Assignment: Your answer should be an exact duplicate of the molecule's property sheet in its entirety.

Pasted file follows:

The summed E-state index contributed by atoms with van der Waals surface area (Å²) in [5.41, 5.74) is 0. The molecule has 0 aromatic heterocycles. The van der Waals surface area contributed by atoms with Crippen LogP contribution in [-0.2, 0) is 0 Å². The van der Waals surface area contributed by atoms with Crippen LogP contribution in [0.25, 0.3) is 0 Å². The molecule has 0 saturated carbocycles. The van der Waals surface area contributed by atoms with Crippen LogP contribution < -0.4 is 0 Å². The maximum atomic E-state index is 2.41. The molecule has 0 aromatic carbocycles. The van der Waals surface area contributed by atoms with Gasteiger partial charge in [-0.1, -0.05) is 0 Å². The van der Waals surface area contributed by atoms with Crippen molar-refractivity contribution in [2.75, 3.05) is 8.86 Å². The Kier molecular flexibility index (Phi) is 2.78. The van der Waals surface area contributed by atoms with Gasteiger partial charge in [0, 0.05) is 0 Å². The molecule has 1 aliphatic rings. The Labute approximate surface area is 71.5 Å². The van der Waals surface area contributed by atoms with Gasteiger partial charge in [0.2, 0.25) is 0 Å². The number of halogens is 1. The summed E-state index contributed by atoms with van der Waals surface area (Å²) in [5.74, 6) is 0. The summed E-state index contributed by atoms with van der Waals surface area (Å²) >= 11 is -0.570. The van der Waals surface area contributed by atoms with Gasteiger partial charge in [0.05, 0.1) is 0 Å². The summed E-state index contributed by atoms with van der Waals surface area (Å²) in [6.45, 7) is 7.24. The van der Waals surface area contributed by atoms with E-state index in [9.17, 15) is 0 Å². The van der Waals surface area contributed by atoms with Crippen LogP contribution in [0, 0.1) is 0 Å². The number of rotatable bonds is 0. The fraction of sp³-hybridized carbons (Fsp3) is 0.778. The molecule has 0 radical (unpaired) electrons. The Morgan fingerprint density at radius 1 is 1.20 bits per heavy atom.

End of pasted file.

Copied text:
The summed E-state index contributed by atoms with van der Waals surface area (Å²) in [5.41, 5.74) is 0. The molecule has 0 aromatic heterocycles. The van der Waals surface area contributed by atoms with Crippen LogP contribution in [-0.2, 0) is 0 Å². The van der Waals surface area contributed by atoms with Crippen LogP contribution in [0.25, 0.3) is 0 Å². The molecule has 0 saturated carbocycles. The van der Waals surface area contributed by atoms with Crippen LogP contribution < -0.4 is 0 Å². The maximum atomic E-state index is 2.41. The molecule has 0 aromatic carbocycles. The van der Waals surface area contributed by atoms with Gasteiger partial charge in [-0.1, -0.05) is 0 Å². The van der Waals surface area contributed by atoms with Crippen molar-refractivity contribution in [2.75, 3.05) is 8.86 Å². The Kier molecular flexibility index (Phi) is 2.78. The van der Waals surface area contributed by atoms with Gasteiger partial charge in [0, 0.05) is 0 Å². The molecule has 1 aliphatic rings. The Labute approximate surface area is 71.5 Å². The van der Waals surface area contributed by atoms with Gasteiger partial charge in [0.2, 0.25) is 0 Å². The number of halogens is 1. The summed E-state index contributed by atoms with van der Waals surface area (Å²) in [5.74, 6) is 0. The summed E-state index contributed by atoms with van der Waals surface area (Å²) >= 11 is -0.570. The van der Waals surface area contributed by atoms with Gasteiger partial charge in [0.05, 0.1) is 0 Å². The summed E-state index contributed by atoms with van der Waals surface area (Å²) in [6.45, 7) is 7.24. The van der Waals surface area contributed by atoms with E-state index in [9.17, 15) is 0 Å². The van der Waals surface area contributed by atoms with Crippen LogP contribution in [0, 0.1) is 0 Å². The number of rotatable bonds is 0. The fraction of sp³-hybridized carbons (Fsp3) is 0.778. The molecule has 0 radical (unpaired) electrons. The Morgan fingerprint density at radius 1 is 1.20 bits per heavy atom.